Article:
We made our way into the bleak North moor, and in a gloomy day in which the clouds look like they were holding back torrents of rain, there were not so many people out with us. But with the cloud cover, came milder temperatures, as I said, so we had to be at least grateful for that. The rain kept off for the entirety of our 7K walk, and although our pace wasn’t as quick as Nathan’s was when he tried this method only yesterday on a solo hike, it was still better than he had anticipated. We all know that he carries me to some extent (see Old man of Coniston), and also with us stopping to film views and each other here and there, our time on the trail is never going to be speedy, but that’s not why Nath is measuring here. He’s just trying to work out an average speed for us as a team to help us keep track of our distances en route.
Soon Great Links was in sight, growing ever closer as we wound our way towards it on twisting tracks that seemed to worm towards and away as the path went on. We made great efforts to stick to tracks this time, as our usual method of carving a straight line across horrendously unforgiving terrain was probably not the best idea, especially as the ground on the tracks was waterlogged enough. If you know Dartmoor, you know its wet… Very wet! Even in the dry months, and let alone when there has been so much snow and rain fall.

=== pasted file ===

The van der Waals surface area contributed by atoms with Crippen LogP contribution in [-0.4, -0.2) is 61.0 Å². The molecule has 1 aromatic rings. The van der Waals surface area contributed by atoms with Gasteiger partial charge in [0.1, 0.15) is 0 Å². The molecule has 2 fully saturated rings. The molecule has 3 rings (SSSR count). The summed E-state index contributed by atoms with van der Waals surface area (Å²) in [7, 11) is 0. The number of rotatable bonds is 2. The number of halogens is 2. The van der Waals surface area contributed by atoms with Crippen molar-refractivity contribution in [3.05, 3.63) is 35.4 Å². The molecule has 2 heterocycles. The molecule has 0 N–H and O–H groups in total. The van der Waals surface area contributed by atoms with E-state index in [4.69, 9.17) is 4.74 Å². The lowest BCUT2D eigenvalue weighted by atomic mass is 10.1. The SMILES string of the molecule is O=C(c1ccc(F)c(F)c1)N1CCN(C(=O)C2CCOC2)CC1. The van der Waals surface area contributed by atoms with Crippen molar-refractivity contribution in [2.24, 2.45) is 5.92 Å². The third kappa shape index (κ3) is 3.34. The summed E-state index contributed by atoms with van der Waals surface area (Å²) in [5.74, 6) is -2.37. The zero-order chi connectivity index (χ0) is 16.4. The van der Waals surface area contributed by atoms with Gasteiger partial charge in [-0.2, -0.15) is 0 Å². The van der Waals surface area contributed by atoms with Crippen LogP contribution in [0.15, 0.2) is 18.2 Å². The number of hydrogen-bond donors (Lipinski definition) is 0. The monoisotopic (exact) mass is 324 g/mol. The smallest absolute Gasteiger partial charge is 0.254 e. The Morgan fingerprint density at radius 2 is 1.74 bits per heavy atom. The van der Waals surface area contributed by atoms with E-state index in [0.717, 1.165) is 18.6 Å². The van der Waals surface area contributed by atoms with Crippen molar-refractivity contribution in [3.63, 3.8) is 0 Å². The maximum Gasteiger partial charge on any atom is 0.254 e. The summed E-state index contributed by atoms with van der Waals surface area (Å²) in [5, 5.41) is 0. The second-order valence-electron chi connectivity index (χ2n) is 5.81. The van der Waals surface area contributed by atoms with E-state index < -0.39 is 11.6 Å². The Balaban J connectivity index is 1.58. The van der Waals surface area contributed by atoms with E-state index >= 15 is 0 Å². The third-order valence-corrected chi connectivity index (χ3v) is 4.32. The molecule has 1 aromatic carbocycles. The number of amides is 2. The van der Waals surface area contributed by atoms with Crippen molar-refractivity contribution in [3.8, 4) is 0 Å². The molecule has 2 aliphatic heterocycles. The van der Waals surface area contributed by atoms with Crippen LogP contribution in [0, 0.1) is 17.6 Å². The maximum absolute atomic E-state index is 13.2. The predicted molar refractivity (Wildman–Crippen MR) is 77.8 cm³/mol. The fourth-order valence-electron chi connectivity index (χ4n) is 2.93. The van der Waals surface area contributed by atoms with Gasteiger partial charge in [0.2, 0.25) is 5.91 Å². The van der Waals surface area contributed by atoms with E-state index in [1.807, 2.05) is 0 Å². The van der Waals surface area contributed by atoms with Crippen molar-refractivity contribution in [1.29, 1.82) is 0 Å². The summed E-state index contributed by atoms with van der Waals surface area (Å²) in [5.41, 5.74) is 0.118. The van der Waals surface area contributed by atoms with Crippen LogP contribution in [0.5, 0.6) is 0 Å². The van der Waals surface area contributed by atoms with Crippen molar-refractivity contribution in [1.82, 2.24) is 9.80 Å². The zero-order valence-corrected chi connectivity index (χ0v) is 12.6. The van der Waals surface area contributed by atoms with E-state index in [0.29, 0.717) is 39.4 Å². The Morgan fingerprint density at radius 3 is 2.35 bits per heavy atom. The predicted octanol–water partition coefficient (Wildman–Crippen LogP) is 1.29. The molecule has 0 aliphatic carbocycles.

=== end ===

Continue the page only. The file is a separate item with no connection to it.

A little after three o’clock we arrived at what appeared to Bleak House Ruins, a surprisingly intact ruin, as far as ruins on Dartmoor go. There was a considerable amount of masonry still standing, and not just scattered low-level stones that we were expecting after visiting Brown’s House last year. The house was constructed around 1878, and was called Dunnagoat Cottage, and was home to the manager of the Peat works nearby at Ammicombe Hill.
With a little under an hour until sunset, we decided that we would use this as our home for the night, especially as there was a stone slab inside the house that we could set up our stoves on and use as a kitchen.
Unfortunately the misshapen ground, littered with granite, was not the most ideal spot for camping, but we did manage to find one length of relatively level ground to pitch on (ideal!), only to find that the ground beneath this lush earth was unforgiving, to say the least (oh!), literally granite laying about an inch below the surface. We had to angle our pegs at such extreme angles that they were practically horizontal.
We were soon set up, Nath’s new tarp looked impressive, low lying, streamlined and taut – my Vango Banshee looked saggy and sickly in comparison, but regardless, I loaded it with my gear, grabbed my stove and joined Nath at the ruins to set up a kitchen at the slab. Then the heavens opened. Not even Four o’clock and we were forced into our own shelters. The rain was in for the night, so this was going to prove to be a looooooonng night in a tent.